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Ten Ways To Improve The Blu-ray Disc Format (Page 2)

Ben Gourlay | Nov 23, 2008 at 11:00 pm CST - 2 mins, 40 secs reading time for this page
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Region coding

Blu-ray Region Code Map

I've said it before and I will say it again; region coding is massively uncompetitive and needs to cease. I can understand new release titles being coded, where distribution is divided worldwide. However, a movie approaching up to half a century old, such as Dr. No, does not need region coding. Parallel importation will not adversely affect the ability of Fox to derive income from releasing this on Blu-ray, but merely exists to control distribution and in this day and age of a worldwide economy, is wholly irrelevant.

Forced Intros

A throwback from VHS and then DVD, studios love to feature their respective studio logos, copyright warnings and even trailers for other releases. However, where these cause problems are when these are unskippable, forcing users to wait until they have finished, for up to as long as a minute and more. Coupled with the long load times for the disc itself, for the player not to respond to user input is totally unacceptable. Studios renowned for this include Paramount and Universal.

Day and Date with DVD

While most major new release Blu-ray titles are released in the U.S. the same day as the DVD release, this does not always apply to other countries, including Australia. Often, this is because of manufacturing delays, but this needs to be rectified by either manufacturing the Blu-ray earlier, or delaying the DVD. As Blu-ray manufacturing rolls out worldwide, this problem should be lessened. Disney has been particularly ordinary in this regard of late.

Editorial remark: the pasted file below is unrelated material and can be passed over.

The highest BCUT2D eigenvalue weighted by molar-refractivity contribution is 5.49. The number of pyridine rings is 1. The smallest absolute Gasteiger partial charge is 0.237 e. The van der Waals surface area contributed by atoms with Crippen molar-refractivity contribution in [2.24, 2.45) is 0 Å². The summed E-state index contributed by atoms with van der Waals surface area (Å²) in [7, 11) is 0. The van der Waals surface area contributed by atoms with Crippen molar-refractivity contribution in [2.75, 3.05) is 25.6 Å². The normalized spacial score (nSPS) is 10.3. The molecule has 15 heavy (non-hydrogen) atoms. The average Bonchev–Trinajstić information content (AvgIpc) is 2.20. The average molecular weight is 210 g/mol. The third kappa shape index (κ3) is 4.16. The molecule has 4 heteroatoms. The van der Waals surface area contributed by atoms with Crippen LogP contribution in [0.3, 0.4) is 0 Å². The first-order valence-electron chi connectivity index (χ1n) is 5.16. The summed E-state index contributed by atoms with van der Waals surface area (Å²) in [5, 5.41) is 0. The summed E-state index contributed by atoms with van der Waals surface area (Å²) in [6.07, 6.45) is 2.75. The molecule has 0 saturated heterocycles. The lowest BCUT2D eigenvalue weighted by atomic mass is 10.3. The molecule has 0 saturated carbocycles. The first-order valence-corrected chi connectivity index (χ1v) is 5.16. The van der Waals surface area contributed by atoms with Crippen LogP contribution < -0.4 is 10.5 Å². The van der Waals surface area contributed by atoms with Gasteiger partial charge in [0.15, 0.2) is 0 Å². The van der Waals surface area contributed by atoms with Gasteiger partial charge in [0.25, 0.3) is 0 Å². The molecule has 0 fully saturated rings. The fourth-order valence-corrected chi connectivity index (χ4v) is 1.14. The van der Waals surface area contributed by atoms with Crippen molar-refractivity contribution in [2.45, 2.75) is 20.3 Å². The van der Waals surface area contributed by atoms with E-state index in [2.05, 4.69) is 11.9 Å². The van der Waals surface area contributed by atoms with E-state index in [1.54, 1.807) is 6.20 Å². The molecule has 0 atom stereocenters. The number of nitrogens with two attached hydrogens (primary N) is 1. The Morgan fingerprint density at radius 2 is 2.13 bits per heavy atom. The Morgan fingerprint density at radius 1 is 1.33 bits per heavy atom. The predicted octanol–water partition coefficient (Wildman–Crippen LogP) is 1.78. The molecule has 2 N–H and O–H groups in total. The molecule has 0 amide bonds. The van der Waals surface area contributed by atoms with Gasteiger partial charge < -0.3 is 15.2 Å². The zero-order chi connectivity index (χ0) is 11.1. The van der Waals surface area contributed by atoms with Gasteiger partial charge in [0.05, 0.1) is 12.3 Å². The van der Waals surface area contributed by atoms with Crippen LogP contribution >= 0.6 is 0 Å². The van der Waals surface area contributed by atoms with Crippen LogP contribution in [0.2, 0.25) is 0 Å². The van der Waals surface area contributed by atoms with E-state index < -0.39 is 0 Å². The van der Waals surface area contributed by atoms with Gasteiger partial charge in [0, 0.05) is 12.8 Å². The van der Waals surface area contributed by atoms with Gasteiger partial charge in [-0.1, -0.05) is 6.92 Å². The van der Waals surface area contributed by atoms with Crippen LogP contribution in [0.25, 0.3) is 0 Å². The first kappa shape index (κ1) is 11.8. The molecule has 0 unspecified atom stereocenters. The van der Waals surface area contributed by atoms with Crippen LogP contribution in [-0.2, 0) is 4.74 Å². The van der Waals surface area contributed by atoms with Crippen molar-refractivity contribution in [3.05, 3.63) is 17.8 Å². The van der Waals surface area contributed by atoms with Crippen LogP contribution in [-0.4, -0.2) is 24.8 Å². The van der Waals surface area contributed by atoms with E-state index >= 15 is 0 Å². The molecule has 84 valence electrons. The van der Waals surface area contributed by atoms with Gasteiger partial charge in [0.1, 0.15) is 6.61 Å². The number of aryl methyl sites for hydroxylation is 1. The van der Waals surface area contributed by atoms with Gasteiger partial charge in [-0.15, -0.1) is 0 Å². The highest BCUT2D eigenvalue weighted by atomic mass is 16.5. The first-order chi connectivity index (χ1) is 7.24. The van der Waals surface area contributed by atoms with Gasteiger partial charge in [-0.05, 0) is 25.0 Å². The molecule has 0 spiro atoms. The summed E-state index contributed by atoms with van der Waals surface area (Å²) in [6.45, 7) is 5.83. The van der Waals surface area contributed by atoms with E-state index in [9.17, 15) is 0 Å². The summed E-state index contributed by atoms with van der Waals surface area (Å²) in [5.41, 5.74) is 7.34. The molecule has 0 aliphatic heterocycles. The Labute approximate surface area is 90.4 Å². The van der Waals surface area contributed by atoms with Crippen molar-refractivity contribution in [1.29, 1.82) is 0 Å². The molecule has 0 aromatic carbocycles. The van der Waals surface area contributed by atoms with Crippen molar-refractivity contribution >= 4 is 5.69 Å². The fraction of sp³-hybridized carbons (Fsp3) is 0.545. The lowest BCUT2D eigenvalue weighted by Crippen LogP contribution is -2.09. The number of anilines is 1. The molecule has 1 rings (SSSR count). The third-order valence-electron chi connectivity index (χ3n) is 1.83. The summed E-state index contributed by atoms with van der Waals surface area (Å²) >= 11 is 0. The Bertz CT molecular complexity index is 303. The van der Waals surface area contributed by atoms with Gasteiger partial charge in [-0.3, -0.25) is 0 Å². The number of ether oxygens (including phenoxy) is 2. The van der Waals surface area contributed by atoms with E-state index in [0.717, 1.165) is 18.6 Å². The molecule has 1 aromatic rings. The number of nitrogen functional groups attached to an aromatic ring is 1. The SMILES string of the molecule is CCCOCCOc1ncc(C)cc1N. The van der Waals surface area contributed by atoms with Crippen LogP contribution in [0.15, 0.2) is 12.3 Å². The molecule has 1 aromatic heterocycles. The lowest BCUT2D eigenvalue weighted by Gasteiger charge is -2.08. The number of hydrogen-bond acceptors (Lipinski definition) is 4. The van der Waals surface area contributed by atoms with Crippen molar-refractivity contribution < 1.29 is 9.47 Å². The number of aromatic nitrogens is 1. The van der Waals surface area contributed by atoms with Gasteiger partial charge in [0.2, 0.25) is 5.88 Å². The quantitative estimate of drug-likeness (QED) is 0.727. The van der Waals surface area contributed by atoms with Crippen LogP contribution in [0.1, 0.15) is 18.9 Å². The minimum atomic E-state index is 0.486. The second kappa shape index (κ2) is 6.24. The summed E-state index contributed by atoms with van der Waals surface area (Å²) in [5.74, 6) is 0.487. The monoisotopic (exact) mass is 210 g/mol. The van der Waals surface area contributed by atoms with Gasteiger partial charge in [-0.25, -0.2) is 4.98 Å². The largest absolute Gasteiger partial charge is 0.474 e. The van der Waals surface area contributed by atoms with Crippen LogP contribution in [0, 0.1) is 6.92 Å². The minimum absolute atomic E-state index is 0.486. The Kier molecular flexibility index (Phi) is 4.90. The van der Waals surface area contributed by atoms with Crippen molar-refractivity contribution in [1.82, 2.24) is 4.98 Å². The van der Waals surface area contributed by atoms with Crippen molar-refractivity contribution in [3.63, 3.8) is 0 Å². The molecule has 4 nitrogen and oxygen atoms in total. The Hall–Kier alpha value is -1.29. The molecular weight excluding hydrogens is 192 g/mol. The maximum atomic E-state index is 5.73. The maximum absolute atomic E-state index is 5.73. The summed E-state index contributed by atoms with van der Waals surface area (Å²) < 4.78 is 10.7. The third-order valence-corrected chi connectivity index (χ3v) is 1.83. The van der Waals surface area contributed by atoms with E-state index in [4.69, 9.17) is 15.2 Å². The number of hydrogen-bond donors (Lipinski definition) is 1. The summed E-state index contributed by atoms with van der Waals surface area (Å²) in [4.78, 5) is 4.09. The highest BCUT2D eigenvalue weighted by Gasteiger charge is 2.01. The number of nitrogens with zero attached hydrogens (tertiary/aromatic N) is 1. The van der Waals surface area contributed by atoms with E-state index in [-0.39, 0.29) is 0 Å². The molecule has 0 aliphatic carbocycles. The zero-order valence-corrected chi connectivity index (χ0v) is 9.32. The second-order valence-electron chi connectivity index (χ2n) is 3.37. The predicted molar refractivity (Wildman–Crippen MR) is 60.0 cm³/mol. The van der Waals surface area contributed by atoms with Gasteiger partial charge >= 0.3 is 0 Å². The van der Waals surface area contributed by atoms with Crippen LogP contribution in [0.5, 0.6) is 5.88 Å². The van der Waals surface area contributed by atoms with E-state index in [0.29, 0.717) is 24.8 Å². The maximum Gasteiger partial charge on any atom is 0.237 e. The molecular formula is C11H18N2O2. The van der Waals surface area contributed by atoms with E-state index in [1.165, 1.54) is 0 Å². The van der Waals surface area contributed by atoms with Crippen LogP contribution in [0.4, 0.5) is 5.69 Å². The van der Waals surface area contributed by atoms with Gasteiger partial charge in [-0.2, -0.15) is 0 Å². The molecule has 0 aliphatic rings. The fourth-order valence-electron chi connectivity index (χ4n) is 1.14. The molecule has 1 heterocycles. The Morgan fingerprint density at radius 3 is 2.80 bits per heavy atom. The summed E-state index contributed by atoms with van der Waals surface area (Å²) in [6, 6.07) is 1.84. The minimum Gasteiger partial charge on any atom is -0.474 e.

Phoning home

BD Java in action

While BD-Live is a great opportunity to increase the life of a title once it's been released to retail, I fear the unparalleled access Hollywood will have to our buying habits. A case in point is the newly released U.S. versions of the James Bond Blu-rays; whilst none actually feature BD-Live features, the discs call home if there is an internet connection. So why does it need to? Call me paranoid, but I doubt studios would pass up the opportunity to peek in at our buying preferences and catalogue my purchases and usage details. If a title does not feature any BD-Live features, get the hell off my internet connection. A worrying trend and one I will be certain to monitor as time goes by.

The Futility of HDCP

High-bandwidth Digital Content Protection was created to help protect Blu-ray from succumbing to content hacks. By only utilising HDCP compliant computer monitors and graphics cards, it was hoped this would bolster the security to Blu-ray and close the analog loophole. Since this has long since been circumvented at any rate, HDCP exists now only to stop computer users from watching Blu-ray movies on their own systems that feature a Blu-ray drive and drives the very people away that Blu-ray needs to appeal to. With a bit of common sense, this could be rectified by abolishing this standard and moving forward.

So whilst the studios and player manufacturers have done a lot right with the format, there is also work to be done; some that should be done, some that is common sense but won't and there's no doubt many more improvements that could be made that would fill a dozen more lists. Small steps first, though.

Last updated: Apr 7, 2020 at 12:27 pm CDT

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Ben Gourlay


Ben is based in Australia and has been writing entertainment based news and reviews since 2002 and for TweakTown since 2007. A student of film, Ben brings a wide understanding of the medium to the latest happenings in entertainment circles and the latest blockbuster theatrical reviews.

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